Celebrations in Korean Art during the Joseon Dynasty at the Asian Art Museum, San Francisco
The Asian Art Museum, San Francisco, will present In Grand Style: Celebrations in Korean Art during the Joseon Dynasty, on view 25 October 2013 – 12 January 2014. It is the first major U.S. exhibition to explore the colourfully choreographed ceremonies of Korea’s Joseon dynasty (1392-1910).
The exhibition features more than 110 objects that illustrate for are intended for festive events such as birthdays, weddings and political appointments, which were celebrated with elaborate rites that sometimes involved thousands of participants and continued for days. Dance, music, cuisine and procession all had parts in the festivities, while rules were prescribed that governed practically every detail of the celebrations.
The careful, detailed organisation of extensive events during the dynasty sprang from the country’s national ideology of Confucianism, which considered ritual and order the foundations of a stable, peaceful civilization. Many of these celebrations were recorded in comprehensive detail through writings and paintings in multivolume books known as ‘royal protocols’ (uigwe). These documents are so detailed that it is possible to reconstruct the ceremonies even today, a century after the end of Korea’s period of royal rule.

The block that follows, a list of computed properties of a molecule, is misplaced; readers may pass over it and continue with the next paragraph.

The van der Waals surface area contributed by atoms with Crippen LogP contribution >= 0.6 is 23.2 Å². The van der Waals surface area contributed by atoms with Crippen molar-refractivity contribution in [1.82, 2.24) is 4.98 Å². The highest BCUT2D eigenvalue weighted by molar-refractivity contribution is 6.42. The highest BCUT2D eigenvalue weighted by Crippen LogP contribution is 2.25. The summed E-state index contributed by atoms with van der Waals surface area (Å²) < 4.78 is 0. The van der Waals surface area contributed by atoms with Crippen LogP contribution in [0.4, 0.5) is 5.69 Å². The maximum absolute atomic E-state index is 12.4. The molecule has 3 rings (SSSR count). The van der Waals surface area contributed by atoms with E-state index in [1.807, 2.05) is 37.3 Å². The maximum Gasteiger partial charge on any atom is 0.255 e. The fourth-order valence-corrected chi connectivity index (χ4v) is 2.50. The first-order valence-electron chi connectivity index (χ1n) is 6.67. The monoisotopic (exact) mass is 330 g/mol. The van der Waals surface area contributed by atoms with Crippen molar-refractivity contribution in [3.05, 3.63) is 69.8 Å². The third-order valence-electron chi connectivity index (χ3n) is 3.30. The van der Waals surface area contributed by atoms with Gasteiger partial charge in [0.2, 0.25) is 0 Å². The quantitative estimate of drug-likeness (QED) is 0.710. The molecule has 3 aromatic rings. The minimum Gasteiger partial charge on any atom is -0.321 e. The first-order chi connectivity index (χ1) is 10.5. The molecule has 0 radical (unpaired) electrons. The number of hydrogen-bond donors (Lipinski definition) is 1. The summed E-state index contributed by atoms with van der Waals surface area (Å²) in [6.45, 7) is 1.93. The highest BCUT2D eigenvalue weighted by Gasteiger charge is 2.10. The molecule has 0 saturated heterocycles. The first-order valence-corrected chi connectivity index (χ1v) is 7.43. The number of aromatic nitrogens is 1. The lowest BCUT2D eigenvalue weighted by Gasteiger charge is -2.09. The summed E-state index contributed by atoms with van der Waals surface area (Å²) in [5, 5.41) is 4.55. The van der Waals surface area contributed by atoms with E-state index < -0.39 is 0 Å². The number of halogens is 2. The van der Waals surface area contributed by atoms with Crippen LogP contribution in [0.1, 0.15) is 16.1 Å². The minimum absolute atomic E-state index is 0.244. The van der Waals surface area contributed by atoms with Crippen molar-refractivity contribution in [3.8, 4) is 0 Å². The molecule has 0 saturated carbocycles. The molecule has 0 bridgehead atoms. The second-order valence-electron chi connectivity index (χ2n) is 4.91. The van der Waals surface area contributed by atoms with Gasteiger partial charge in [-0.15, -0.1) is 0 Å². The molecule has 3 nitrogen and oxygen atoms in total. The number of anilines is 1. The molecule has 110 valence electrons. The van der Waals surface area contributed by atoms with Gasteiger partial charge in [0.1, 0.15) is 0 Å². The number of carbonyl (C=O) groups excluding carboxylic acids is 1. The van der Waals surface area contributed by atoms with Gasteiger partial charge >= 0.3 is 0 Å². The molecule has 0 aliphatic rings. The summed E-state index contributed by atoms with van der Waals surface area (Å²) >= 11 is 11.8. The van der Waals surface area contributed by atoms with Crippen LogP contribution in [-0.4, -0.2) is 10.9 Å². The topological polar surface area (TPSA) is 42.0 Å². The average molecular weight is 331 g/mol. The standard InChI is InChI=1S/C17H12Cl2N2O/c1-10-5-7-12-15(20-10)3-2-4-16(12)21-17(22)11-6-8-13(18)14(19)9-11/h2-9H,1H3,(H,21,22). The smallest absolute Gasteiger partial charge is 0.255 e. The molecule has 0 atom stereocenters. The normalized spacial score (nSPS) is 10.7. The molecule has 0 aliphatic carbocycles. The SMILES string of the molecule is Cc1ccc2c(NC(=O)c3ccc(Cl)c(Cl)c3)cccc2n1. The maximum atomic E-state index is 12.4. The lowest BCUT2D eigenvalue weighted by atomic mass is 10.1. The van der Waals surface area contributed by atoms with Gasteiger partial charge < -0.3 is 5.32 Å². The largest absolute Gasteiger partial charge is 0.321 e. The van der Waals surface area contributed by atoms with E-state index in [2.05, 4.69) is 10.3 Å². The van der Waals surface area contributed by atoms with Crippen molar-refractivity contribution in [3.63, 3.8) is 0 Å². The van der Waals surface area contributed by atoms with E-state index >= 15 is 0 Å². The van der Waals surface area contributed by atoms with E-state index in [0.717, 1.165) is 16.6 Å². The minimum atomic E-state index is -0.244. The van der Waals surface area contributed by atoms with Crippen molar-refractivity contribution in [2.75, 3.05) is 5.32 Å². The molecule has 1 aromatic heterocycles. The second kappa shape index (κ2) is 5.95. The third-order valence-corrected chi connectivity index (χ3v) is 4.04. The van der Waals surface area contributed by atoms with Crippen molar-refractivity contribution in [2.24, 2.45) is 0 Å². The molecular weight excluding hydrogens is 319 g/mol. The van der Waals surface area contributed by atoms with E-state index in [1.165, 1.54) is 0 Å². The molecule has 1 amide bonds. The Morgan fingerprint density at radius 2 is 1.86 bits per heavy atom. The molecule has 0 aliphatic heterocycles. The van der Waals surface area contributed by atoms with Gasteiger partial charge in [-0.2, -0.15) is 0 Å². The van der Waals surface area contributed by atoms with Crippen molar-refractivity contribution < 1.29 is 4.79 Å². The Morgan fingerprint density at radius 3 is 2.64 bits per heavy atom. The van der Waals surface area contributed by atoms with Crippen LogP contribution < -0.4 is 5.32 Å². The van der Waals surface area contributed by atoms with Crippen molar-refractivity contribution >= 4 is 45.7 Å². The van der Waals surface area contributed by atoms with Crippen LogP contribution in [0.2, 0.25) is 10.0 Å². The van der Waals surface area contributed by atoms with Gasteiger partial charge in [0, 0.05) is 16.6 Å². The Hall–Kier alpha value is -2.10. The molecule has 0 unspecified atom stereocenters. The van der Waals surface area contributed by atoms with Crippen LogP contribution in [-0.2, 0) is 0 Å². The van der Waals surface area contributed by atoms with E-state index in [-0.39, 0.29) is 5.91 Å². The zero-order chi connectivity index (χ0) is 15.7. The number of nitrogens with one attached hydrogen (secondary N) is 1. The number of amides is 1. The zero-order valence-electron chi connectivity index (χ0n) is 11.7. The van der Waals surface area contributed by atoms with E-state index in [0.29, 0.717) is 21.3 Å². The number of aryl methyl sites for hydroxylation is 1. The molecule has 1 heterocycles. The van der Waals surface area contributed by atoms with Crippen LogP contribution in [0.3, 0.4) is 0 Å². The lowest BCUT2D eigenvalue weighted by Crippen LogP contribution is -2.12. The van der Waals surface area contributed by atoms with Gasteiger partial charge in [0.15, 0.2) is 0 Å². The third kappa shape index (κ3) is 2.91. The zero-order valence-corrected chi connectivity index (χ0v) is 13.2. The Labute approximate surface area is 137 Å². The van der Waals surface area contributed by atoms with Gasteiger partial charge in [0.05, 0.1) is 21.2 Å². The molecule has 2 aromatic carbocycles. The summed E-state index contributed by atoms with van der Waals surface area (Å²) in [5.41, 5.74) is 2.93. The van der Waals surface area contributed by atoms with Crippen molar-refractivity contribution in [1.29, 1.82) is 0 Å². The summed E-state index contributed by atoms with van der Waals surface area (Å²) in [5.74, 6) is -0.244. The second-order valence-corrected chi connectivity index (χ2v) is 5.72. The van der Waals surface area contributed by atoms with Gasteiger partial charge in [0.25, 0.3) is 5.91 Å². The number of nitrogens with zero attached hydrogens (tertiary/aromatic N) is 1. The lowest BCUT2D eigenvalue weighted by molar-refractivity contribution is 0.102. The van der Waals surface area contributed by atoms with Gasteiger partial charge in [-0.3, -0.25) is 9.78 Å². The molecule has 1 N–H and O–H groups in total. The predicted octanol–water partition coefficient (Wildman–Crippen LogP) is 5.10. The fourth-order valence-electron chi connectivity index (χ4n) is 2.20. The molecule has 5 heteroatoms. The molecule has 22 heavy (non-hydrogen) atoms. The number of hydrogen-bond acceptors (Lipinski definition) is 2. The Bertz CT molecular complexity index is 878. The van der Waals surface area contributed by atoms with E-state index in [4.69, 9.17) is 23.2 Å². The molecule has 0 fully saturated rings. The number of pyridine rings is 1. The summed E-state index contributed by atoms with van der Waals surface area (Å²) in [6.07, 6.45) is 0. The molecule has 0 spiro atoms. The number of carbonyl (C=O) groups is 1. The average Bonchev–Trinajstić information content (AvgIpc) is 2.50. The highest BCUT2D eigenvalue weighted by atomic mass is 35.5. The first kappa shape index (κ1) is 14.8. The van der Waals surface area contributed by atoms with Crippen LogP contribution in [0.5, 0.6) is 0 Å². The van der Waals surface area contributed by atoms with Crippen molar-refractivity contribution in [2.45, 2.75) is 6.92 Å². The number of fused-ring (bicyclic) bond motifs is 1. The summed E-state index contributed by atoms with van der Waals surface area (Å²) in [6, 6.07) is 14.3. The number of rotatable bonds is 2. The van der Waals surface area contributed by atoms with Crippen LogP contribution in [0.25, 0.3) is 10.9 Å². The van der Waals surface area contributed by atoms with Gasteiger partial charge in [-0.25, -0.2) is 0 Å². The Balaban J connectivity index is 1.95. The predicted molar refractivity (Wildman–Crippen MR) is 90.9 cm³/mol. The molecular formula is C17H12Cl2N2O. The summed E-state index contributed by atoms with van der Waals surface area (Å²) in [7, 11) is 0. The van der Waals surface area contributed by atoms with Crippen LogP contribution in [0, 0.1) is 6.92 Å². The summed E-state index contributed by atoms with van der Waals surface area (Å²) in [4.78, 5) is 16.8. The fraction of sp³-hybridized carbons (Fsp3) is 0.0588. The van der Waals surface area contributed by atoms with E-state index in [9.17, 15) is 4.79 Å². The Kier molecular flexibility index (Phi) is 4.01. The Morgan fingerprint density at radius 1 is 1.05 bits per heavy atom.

One unique Korean ritual was the making of placenta jars. Immediately after birth, the tissue surrounding the royal baby, including the placenta and umbilical cord, was placed in a set of jars and kept in a special chamber for the symbolic protection and well-being of the family member throughout life. In the late 15th century, placenta jars of white porcelain took on standardized forms—taller than previous types, and distinctively decorated with four loops on the shoulders.
During a king’s lifetime, he would earn honorary titles as celebrations of important moments such as King Taejo’s book made entirely of jade; commissioned by King Sukjong, it was inscribed in glittering gold and on the ten jade pages are King Taejo’s accomplishments and deeds.
A common symbol of royal authority was the combination of a sun, moon and five peaks in paintings; these elements in this screen represent the universe, with the king symbolically at the centre.
The Joseon dynasty’s royal culture became an influential model for the elite (yangban) class of the country. Several paintings portray celebrations of accomplishments in a yangban man’s life, such as passing state examinations or promotions in the government.